Apart from heading NSCN(Khaplang) and UNLFW, Khaplang is also referred “President” of the ‘Government of the People’s Republic of Nagaland.”

Khaplang has emerged as one of the most important insurgent leader in the northeast in the past two decades. His recent and biggest success was being able to bring five other rebel groups — United Liberation Front of Assam (Independent), Nationalist Socialist Council of Nagaland (Khaplang), Kamatapur Liberation Organization (KLO) and National Democratic Front of Boroland (Songbijit) — under one umbrella and coalesced to form UNLFW.

However, Khaplang signed a truce deal with the Indian government on 27 April, 2001. While the government has had 80 rounds of peace talks with the NSCN-IM, Khaplang has not been invited even once. While the Indian government was trying to broke peace, Khaplang refused to budge and went back to his demand of an independent Northeast and the Naga-inhabited areas in Myanmar.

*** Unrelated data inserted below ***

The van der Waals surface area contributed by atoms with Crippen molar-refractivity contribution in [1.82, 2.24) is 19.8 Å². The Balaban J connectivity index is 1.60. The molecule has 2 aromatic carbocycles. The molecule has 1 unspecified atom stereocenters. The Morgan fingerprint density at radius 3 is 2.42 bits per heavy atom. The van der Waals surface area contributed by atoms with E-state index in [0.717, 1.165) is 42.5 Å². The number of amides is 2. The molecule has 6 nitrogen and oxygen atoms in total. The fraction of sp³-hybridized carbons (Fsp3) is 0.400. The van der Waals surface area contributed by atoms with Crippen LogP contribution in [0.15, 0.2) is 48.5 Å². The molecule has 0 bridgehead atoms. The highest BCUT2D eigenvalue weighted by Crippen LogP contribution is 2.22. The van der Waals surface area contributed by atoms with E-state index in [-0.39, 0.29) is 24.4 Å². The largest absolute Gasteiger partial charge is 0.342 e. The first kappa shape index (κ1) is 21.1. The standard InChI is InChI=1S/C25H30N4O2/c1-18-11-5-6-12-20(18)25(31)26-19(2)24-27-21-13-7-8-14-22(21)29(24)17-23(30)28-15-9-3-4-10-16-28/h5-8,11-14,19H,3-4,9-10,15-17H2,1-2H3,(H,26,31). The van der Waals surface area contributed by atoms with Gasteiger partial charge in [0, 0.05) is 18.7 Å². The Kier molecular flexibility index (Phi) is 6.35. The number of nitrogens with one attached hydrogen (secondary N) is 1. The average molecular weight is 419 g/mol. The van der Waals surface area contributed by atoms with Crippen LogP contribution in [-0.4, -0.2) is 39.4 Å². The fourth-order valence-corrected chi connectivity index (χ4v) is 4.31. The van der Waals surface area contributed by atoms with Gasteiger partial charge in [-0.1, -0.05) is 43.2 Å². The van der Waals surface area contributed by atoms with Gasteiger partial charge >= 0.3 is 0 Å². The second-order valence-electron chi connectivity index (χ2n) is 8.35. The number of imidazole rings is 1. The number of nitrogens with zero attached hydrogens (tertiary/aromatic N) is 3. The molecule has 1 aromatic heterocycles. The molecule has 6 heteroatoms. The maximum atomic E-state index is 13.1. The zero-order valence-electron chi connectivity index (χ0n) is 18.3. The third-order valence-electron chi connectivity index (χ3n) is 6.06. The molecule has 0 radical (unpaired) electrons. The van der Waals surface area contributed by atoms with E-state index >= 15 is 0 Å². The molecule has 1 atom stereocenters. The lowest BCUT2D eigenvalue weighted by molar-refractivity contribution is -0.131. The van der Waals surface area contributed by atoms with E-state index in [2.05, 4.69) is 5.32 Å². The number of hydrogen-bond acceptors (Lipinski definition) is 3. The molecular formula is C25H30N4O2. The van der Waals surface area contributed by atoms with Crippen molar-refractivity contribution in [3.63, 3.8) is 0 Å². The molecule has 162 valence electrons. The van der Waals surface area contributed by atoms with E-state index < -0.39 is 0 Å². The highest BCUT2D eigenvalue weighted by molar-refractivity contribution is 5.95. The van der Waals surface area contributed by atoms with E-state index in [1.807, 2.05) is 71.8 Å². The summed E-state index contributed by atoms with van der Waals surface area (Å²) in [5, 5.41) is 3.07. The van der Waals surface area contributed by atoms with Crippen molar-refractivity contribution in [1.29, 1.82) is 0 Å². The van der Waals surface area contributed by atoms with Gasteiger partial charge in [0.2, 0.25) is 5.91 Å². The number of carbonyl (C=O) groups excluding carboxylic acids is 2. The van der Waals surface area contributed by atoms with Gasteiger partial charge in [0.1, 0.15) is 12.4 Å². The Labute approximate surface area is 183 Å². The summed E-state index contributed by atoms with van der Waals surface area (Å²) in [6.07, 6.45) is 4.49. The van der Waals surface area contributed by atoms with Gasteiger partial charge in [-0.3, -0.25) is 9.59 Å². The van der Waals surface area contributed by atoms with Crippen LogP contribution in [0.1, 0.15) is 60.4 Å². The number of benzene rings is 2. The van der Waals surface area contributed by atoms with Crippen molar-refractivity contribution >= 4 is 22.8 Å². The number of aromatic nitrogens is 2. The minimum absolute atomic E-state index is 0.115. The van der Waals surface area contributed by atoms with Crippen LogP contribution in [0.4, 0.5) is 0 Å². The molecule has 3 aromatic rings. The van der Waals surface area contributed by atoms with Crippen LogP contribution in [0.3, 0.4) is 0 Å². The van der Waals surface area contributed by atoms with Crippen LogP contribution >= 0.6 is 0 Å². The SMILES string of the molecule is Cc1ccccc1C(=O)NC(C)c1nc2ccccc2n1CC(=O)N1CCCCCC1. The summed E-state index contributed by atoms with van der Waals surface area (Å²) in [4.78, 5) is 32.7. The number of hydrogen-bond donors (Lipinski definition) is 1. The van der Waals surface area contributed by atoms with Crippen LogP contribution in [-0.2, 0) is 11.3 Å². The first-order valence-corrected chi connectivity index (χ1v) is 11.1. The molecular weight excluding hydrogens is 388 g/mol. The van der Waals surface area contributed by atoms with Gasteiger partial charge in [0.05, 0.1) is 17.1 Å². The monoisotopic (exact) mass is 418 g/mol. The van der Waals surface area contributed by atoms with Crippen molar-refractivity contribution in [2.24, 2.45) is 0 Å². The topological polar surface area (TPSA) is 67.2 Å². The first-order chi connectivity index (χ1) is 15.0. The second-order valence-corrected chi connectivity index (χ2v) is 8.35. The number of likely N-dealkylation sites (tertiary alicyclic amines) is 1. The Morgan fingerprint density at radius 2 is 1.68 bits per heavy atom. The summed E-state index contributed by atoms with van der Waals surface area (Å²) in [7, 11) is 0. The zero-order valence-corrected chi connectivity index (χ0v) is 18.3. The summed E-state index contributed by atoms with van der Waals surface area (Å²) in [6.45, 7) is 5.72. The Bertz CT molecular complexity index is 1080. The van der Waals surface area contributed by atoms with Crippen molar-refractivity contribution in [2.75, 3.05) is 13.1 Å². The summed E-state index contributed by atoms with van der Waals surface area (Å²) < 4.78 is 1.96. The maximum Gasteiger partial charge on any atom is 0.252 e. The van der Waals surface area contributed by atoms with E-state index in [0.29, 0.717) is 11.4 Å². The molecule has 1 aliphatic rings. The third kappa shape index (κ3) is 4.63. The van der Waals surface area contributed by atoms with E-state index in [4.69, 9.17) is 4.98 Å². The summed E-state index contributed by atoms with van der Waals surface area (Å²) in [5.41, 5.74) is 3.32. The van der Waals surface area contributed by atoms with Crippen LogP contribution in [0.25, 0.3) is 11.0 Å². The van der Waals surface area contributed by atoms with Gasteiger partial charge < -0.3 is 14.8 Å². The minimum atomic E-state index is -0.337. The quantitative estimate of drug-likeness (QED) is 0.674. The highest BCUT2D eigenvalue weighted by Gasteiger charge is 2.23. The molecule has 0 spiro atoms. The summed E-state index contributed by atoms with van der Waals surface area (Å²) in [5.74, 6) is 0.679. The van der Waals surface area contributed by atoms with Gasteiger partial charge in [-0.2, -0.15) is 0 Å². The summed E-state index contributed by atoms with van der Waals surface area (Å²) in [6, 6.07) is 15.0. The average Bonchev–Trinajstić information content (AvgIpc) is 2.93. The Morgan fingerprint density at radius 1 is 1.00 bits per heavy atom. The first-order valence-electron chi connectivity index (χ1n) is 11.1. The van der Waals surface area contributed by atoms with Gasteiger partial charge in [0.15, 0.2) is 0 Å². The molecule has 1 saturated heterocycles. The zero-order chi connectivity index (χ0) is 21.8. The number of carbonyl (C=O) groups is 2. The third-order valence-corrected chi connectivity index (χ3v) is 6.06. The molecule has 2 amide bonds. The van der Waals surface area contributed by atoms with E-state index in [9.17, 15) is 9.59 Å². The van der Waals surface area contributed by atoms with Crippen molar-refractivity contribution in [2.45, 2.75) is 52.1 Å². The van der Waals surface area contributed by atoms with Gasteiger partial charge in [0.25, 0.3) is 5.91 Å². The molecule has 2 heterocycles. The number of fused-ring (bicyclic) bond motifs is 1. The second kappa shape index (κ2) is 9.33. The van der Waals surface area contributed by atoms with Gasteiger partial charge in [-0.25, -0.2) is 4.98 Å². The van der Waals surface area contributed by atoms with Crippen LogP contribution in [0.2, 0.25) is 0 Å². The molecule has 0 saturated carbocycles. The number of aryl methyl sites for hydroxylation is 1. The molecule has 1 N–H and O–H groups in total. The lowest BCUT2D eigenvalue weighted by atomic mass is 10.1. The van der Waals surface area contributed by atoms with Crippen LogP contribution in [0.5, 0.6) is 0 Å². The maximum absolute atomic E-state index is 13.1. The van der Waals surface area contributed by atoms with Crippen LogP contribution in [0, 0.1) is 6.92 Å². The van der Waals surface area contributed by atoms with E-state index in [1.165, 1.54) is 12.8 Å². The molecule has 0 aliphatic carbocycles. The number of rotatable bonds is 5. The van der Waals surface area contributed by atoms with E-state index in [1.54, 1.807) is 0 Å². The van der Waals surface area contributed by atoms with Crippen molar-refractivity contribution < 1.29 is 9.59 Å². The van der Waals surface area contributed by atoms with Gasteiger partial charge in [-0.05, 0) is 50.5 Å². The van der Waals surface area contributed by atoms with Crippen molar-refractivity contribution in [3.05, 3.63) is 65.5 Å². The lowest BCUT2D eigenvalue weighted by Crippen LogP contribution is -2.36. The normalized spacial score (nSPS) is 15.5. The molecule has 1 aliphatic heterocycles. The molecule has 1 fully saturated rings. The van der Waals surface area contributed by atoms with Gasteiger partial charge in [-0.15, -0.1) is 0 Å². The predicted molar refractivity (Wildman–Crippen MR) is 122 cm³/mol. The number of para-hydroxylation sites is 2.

Tired of waiting, Khaplang repealed the ceasefire agreement in April 2015. Khaplang has come to an understanding with the Tatmadaw (Myanmar’s armed forces), even securing permission to host his allies from the Northeast. He enjoys freedom and autonomy to run his own government. But such a scenario is difficult to imagine in India’s Northeast.

Abrogation of the ceasefire was followed by six attacks on Indian forces – in Nagaland, Manipur and Arunachal, including the one that took killed 18 security personnel in Manipur’s Chandel district on 4 June. 

NSCN agrees to ‘shared sovereignty’

TNN | Updated: May 10, 2017, 03.26AM IST

HIGHLIGHTS

In 2015, the NSCN (I-M) and the Centre signed a ‘framework agreement’ in the presence of PM Modi for a final settlementThis development comes after 37 years of armed struggle and 20 years of negotiations